In traditional Buddhist cultures, inquiry as a central benefit of mindfulness was built into its practice. For Buddhist monastics and yogis, mindfulness was part of the spiritual path that leads to enlightenment. It served as a gateway to wisdom—a way to investigate how human beings cling to a self and its needs, and an invitation to let go of that attachment.
In the new mindfulness, however, this link to inquiry is easily lost. Mindfulness today is practiced in an entirely different personal, cultural, and social context than in times past—the neoliberal framework that has penetrated our ways of thinking at the deepest level. When mindfulness becomes a practice for the neoliberal self, struggling to make its way in a neoliberal world, inquiry drops away: the aim at some level is to fit in, not speak out.
Stating the problem in this way, however, also begins to point toward a solution. As a way of conducting inquiry, a way of cultivating full presence, mindfulness can reveal the understanding that guides neoliberalism and shapes the neoliberal self.
At this point, we have arrived at a place where Buddhist wisdom and spiritual practice intersect with the critique of neoliberalism we so badly need. Using mindfulness to conduct a careful inquiry into the role of the self gives us a fulcrum, a turning point for taking mindfulness deeper.
To see how this might work, it helps to go to a very practical and immediate level. Let’s take the most basic object for mindfulness practice: paying attention to the breath. How to do this may seem straightforward enough, but there is more going on than may at first appear. When I make the breath the focus of attention, I am taking on board a whole set of assumptions about what it means to practice. As the meditator, I am ‘here’; the breath, the object of my awareness, is ‘there’; and there is a distance between us. Even though the sensations of breathing takes place in my body, I am looking at them as an observer.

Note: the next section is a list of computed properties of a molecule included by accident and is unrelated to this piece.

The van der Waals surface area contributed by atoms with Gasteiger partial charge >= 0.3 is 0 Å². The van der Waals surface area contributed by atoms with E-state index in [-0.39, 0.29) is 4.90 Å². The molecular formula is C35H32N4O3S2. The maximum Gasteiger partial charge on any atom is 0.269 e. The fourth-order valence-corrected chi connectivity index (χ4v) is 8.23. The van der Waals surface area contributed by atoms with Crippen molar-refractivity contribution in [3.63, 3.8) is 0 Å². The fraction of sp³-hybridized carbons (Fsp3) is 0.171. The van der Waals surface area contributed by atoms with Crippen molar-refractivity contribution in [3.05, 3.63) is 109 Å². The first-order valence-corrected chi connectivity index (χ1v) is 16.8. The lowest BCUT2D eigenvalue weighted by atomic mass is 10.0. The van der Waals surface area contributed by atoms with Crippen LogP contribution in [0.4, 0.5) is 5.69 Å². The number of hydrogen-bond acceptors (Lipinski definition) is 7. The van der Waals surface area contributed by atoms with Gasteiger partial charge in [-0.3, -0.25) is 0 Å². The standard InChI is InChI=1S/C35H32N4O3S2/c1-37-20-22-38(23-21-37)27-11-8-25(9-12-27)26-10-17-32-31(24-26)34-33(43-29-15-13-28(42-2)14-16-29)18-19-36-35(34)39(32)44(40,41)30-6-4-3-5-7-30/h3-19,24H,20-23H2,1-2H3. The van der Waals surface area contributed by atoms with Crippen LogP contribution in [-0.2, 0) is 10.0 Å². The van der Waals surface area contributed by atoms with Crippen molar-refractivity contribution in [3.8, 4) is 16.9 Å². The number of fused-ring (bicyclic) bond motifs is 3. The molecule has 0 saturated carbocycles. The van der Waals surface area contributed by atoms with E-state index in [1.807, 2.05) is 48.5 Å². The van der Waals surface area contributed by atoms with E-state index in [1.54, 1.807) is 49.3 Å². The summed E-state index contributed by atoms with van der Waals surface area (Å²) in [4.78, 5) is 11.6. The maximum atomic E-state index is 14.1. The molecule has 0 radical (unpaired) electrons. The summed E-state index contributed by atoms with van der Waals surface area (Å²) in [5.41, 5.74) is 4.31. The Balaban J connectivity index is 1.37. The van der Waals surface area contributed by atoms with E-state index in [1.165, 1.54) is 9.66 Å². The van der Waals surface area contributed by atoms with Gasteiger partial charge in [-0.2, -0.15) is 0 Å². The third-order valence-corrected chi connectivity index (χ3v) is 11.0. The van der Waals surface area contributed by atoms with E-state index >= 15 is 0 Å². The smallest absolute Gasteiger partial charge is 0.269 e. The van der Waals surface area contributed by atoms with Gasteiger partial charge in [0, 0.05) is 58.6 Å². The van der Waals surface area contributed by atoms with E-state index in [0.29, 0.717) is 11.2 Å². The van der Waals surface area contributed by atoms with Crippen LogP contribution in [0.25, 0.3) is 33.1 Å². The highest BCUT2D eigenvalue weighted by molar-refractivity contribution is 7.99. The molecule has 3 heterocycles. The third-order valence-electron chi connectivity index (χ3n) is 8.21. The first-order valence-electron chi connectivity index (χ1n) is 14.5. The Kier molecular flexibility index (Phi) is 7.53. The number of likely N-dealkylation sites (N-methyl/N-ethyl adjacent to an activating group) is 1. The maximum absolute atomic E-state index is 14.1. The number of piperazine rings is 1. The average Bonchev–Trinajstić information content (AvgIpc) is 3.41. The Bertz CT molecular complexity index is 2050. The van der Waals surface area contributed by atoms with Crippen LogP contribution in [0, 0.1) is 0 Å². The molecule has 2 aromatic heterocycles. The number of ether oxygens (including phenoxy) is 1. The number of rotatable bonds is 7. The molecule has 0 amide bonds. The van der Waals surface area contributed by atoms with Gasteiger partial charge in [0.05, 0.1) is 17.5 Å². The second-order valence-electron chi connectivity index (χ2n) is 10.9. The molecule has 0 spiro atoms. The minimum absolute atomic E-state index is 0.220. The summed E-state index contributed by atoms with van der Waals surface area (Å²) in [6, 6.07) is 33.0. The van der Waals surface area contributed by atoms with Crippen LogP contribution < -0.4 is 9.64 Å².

When I take on board the structure of ‘here’ and ‘there’, subject and object in my mindfulness, I am replicating in my practice the basic structure of an atomistic self, a Cartesian spectator to experience. I have confirmed that I am an entity separate from what I experience or observe. This may seem like a point of philosophical interest only, but in fact it has profound practical consequences. I am confirming at an interior level a neoliberal understanding of what it means to be a self. Ilana Gershon makes this point when she writes that for a neoliberal agent, “there is always already a presumed distance to oneself as an actor. One is never ‘in the moment’; rather, one is always faced with one’s self as a project . . . .”
Mindfulness, however, does not have to proceed in this way. Staying focused on the breath while inquiring into the structures that this focus presupposes, we readily discover that the self actually plays no role in the act of breathing, which goes on just fine on its own. Instead of engaging the breath as an object for an observing subject, we can simply allow for breathing to breathe.